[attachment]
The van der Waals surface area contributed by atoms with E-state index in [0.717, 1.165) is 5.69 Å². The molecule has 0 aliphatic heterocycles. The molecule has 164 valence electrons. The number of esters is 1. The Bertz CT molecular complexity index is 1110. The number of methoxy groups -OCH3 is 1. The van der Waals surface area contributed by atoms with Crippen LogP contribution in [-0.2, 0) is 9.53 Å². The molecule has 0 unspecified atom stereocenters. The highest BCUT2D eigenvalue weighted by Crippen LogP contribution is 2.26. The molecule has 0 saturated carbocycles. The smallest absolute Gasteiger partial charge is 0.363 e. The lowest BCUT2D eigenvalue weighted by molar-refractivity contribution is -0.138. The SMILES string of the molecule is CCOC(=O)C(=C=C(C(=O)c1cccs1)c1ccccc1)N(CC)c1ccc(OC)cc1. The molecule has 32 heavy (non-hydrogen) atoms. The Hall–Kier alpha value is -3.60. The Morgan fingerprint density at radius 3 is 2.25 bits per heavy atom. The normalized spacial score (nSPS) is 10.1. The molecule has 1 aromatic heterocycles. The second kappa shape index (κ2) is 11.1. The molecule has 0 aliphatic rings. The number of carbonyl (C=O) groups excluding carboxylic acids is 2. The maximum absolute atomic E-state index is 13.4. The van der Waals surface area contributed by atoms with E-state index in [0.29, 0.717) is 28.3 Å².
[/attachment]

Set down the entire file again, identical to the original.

The van der Waals surface area contributed by atoms with E-state index in [0.717, 1.165) is 5.69 Å². The molecule has 0 aliphatic heterocycles. The molecule has 164 valence electrons. The number of esters is 1. The Bertz CT molecular complexity index is 1110. The number of methoxy groups -OCH3 is 1. The van der Waals surface area contributed by atoms with Crippen LogP contribution in [-0.2, 0) is 9.53 Å². The molecule has 0 unspecified atom stereocenters. The highest BCUT2D eigenvalue weighted by Crippen LogP contribution is 2.26. The molecule has 0 saturated carbocycles. The smallest absolute Gasteiger partial charge is 0.363 e. The lowest BCUT2D eigenvalue weighted by molar-refractivity contribution is -0.138. The SMILES string of the molecule is CCOC(=O)C(=C=C(C(=O)c1cccs1)c1ccccc1)N(CC)c1ccc(OC)cc1. The molecule has 32 heavy (non-hydrogen) atoms. The Hall–Kier alpha value is -3.60. The Morgan fingerprint density at radius 3 is 2.25 bits per heavy atom. The normalized spacial score (nSPS) is 10.1. The molecule has 1 aromatic heterocycles. The second kappa shape index (κ2) is 11.1. The molecule has 0 aliphatic rings. The number of carbonyl (C=O) groups excluding carboxylic acids is 2. The maximum absolute atomic E-state index is 13.4. The van der Waals surface area contributed by atoms with E-state index in [0.29, 0.717) is 28.3 Å².